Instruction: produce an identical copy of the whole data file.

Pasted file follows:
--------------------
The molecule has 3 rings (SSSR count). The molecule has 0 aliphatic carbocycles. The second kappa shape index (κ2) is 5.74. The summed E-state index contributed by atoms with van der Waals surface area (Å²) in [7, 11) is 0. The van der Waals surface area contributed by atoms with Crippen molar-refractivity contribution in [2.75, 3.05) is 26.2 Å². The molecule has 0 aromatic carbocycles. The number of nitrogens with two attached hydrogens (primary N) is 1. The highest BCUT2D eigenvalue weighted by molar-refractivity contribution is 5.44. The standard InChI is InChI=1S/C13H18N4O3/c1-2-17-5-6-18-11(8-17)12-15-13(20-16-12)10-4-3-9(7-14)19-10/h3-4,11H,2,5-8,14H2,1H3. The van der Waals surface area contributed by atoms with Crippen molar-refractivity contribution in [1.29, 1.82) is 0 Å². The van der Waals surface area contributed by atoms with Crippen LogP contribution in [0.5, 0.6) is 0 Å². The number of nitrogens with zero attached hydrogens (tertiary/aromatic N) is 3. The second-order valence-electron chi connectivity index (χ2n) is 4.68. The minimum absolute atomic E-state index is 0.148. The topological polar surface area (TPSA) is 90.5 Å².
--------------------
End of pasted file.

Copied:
The molecule has 3 rings (SSSR count). The molecule has 0 aliphatic carbocycles. The second kappa shape index (κ2) is 5.74. The summed E-state index contributed by atoms with van der Waals surface area (Å²) in [7, 11) is 0. The van der Waals surface area contributed by atoms with Crippen molar-refractivity contribution in [2.75, 3.05) is 26.2 Å². The molecule has 0 aromatic carbocycles. The number of nitrogens with two attached hydrogens (primary N) is 1. The highest BCUT2D eigenvalue weighted by molar-refractivity contribution is 5.44. The standard InChI is InChI=1S/C13H18N4O3/c1-2-17-5-6-18-11(8-17)12-15-13(20-16-12)10-4-3-9(7-14)19-10/h3-4,11H,2,5-8,14H2,1H3. The van der Waals surface area contributed by atoms with Crippen molar-refractivity contribution in [1.29, 1.82) is 0 Å². The van der Waals surface area contributed by atoms with Crippen LogP contribution in [0.5, 0.6) is 0 Å². The number of nitrogens with zero attached hydrogens (tertiary/aromatic N) is 3. The second-order valence-electron chi connectivity index (χ2n) is 4.68. The minimum absolute atomic E-state index is 0.148. The topological polar surface area (TPSA) is 90.5 Å².